Not everything can be your best work.

After the Juice project was killed, J Allard, the legendary creator of the XBOX started putting together a company wide effort to "take entertainment seriously". J recruited me to come over and run the services team. There was a clear effort to recreate some of the magic behind the XBOX. J secured a different facility for the team and we all got different business cards.

On the upside, the project got lots of resources but unfortunately that meant it a frankenstein effort of bits and pieces of my team to run services, parts of the Windows Media Player team for client software and some phone guys on hardware. None of us knew or particularly liked each other and there were hidden and un-hidden agendas everywhere. The XBOX folks were recruited mostly against their will since what they really cared about was gaming and they thought that it was too early to declare victory there. We were given 9 months to get from introductions to a shipped product and the relevant comparable was the iPod. Microsoft in it's infinite wisdom adopted the "two in a box" management philosophy where two senior leaders of differing vision and style were asked to co-lead the project. Spinning up our own hardware from scratch in that time was impossible so we ended up modifying a not very well selling "plays for sure" device from Philips. We were stuck with Windows Media Player and it's very limited skinnability for client software. For the music service we were forced to do a partnership with MTV Urge.

The real tragedy is that we did have a killer feature where the devices could trade songs amongst themselves wirelessly and after months of work, the lawyers signed off that we could release it. (Hey, it's just a hard drive that copies files right?) Unfortunately senior leadership convinced themselves that nobody would take our device seriously unless you could buy Beyonce on day 1, so we were stuck doing deals with all the major record labels and by the time they were done imposing restrictions on the feature it was more of a cruel joke. We ended up not even touting the feature.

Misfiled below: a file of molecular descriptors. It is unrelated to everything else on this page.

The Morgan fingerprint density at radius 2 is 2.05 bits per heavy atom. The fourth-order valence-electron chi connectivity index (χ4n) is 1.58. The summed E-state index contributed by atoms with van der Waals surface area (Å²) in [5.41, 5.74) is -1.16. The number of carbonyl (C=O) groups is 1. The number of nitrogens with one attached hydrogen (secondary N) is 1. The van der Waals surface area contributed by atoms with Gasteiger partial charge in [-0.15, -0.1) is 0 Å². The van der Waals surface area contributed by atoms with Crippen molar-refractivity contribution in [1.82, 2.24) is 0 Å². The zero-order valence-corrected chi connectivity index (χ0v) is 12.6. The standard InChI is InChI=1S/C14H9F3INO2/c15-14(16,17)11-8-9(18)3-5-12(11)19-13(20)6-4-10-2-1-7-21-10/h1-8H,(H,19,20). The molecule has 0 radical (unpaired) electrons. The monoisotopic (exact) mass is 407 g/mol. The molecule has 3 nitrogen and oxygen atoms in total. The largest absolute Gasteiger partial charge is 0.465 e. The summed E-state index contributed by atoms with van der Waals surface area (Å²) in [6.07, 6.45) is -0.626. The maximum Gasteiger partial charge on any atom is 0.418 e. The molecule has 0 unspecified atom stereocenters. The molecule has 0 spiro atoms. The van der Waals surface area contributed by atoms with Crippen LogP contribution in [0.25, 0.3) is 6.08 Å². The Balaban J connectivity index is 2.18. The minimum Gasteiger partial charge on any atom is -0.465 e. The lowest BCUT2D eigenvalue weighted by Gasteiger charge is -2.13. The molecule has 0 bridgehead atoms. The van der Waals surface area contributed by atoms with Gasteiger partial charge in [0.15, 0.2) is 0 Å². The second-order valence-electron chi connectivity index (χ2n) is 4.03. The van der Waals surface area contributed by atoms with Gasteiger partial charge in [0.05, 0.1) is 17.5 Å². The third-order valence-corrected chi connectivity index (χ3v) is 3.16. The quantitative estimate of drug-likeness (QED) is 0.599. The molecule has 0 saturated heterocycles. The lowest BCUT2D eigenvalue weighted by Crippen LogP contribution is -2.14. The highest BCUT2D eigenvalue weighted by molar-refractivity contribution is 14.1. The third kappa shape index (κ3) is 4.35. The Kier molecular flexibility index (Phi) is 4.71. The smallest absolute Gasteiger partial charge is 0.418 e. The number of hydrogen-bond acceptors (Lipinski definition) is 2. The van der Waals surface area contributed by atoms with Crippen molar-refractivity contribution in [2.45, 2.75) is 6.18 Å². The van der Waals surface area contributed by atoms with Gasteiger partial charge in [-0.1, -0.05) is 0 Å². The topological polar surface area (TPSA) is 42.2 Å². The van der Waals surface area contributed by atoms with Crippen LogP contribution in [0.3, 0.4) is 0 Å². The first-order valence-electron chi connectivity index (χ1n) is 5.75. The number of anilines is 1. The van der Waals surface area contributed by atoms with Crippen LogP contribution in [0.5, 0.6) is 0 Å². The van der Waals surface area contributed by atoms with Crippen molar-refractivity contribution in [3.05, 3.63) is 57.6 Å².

The XBOX had an arc where the first effort was clearly cobbled together and the sequel (the 360) was inspired and had real marketplace success. In retrospect, Zune tried to run the same strategy - the first effort was cobbled together at breakneck speed, but the second iteration, the Zune HD and the related custom client software was actually really good. Sadly, market timing did not work out as well for Zune as it did for XBOX. Steve Jobs introduced the iPhone and the world quickly moved on from music players to phones where Microsoft was once again outclassed.


Engadget - Zune Marketplace to keep your Zune player stocked

"The iPod had to move over (even if only a little today), and now it's turn for iTunes to move as well."

Engadget - Microsoft's Scott Henson on TV and movies

"With the Zune being launched shortly, there’s no better time than now to take a quick stroll through its native software. It’s pretty, but has a lot of functionality as well"

Techgage - Zune Software First Look

"As rumored, Microsoft announced a new feature last night allowing high-definition movie and television downloads directly to your 360's hard drive."